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The Wound Badge

 It’s cold tonight, being midwinter February, 2014.  I am very tired and the old brain is slowing somewhat; so to change the pace I thought it might be a nice break to tell a kinda humorous story of how I came to own a German Wound badge, given to me by a wounded German Wehrmacht soldier. 

This incident took place in the third week of March 1945 on the drive north though Holland, not long before the end of the War, when I was working as a signaler in the 26th Battery of the 4th Field Regiment, 4th Brigade of the 2nd Canadian division, Royal Canadian Artillery.

As my readers know from my past articles, most of our combat situations involved forests, farms, fields, villages, small towns and often windmills. One of the reasons for this is that the Germans fortified houses (mostly brick) and windmills in particular.  The very thick stone bases of windmills made them excellent miniature castles, almost impervious to shell fire.

They were also used because they had stairways inside leading to the very top portion of the windmill and there were several small window apertures that made excellent lookout spots for directing artillery fire or for enemy snipers. Or as my friend Gunner Spack used to wryly call them, “those GD snippers.”      

Our infantry, The Essex Scottish Regiment of Windsor Ontario, our supporting tanks and artillery had been blasting away at this particular fortified Windmill for some hours when finally a white flag of surrender appeared at one of the windows.  We held our fire. Soon, about thirty or so Germans came jogging out hands in the air, on top of their helmets or behind their necks.  A German officer waving a white flag was in the lead.

As they approached, a few men of the infantry were ordered to go out and bring them in.  I guess the Colonel of the Essex didn’t think there were enough men available because he came over to me and asked me to take my Bren gun and give the guys a hand bringing them in.

So there I was with my Bren gun held at my waist, pointed at the enemy and supported by my shoulder strap, charging towards the Germans now about fifty yards from our farmhouse.  As we came close to them I saw that several were very frightened, fearing I might shoot. Even today, I still recall how uneasy I felt to see such terror in their eyes.  

Just then the Sergeant in charge shouted an order to take them to the pig pens to search them and make sure they carried no weapons. As soon as I turned away and pointed towards the barn, I saw the look of relief on the faces of those who had been so frightened. 

The pig pens were concrete cubicles with walls about four feet high and iron gates across their entrances. We had four or five prisoners in each pen Those who were wounded were immediately looked after by the medical guys.  It took an hour or so to go through the routine of emptying pockets and making sure it was safe to send them back down the line to the prisoner stockades.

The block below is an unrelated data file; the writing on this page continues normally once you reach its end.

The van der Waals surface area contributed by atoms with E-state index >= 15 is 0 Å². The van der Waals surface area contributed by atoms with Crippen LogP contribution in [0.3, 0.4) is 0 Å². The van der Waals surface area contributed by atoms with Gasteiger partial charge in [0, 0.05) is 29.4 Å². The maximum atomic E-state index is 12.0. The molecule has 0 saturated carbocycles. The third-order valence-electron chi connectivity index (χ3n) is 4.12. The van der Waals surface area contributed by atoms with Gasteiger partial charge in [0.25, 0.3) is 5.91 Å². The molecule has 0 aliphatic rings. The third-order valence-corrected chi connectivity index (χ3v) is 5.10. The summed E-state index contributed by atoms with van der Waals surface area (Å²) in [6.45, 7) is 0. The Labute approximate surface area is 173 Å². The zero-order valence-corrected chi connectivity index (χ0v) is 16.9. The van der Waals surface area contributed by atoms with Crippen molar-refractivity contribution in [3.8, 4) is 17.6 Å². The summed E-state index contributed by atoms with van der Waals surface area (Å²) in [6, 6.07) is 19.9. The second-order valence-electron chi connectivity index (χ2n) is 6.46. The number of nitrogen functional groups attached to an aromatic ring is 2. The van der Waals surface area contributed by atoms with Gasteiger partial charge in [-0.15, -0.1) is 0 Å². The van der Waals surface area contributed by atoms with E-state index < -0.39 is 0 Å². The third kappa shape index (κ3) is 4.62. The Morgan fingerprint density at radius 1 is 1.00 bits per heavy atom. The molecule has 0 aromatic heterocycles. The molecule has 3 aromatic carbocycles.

I was in the process of looking after a short somewhat older German soldier (40 or so) who was quite cheerful and knew a few words of English.  He was bleeding from a small shrapnel wound in his neck; not yet looked after but he preferred to stand rather than sit on the dirty straw so I told him to lean against the wall for support while we waited.  He held a clean bandage patch against the wound to stop the bleeding.

It was them I noticed his combat ribbons and I knew he had seen plenty of the war, including a year on the Russian front he later told me. However, there was a dark metal badge pinned to his tunic just under his heart that I had not seen before.

The medic then came along and cleaned the surface of the wound with alcohol and cauterized it with a sulfa compound. I could see that there was still a piece of metal fragment in the wound but that would have to wait until he reached a field hospital.

Soon as he was free of the medic, I asked him what the badge was by tapping the badge and saying in my half high school German and English; “Was ist das – badge – Warum haben zie?  (What is that badge, why do you have it)

????????? ???? ?? ???????-?????? (1939).svgHe replied with a smile and said “das ist fur verwundet

Was? Sprecken sie langzam bitte. (What? Speak slowly please, I said).  

“Ist fur verwundet, verwundet!”  Now I realized he was telling me the badge was awarded for being wounded by the enemy.  Hence, the full name is Verwundetenabzeichen – meaning Wound badge.

Well, he began to laugh quietly and I asked him why he was laughing.  So he said to me; “Actually, there are three badges like this that they give out.  The first is Bronze if you are wounded once, the second is Silver for two wounds and the third is Gold for three wounds.”  *

He then touched his wounded neck and burst out laughing saying, “I now have four wounds and guess what; they only gave me this crappy lead badge!”     

We both laughed and I shook his hand and congratulated him. Yet once again I had encountered a brave ordinary German soldier that had a terrific sense of humour and was happy at last to be out of the war.


* Note: The different levels of the badges were given out for different numbers of wounds than my prisoner stated but then neither of us spoke German or English well enough to be able to understand anything too complex.  The actual awarding qualifications are outlined and pictures shown on this website: 


 It does seem strange though, that none of images shown on the website appear on the reverse side of medal he gave me.  In fact my medal has a perfectly smooth back. It is quite heavy and does seem to be made mostly of lead.   










Comment from Gudrun
Time August 16, 2014 at 3:12 p08

Your style is really unique in comparison to other people I have read tuff
from. Thanks for posting when you have the opportunity, Guess I will just book mark this site.

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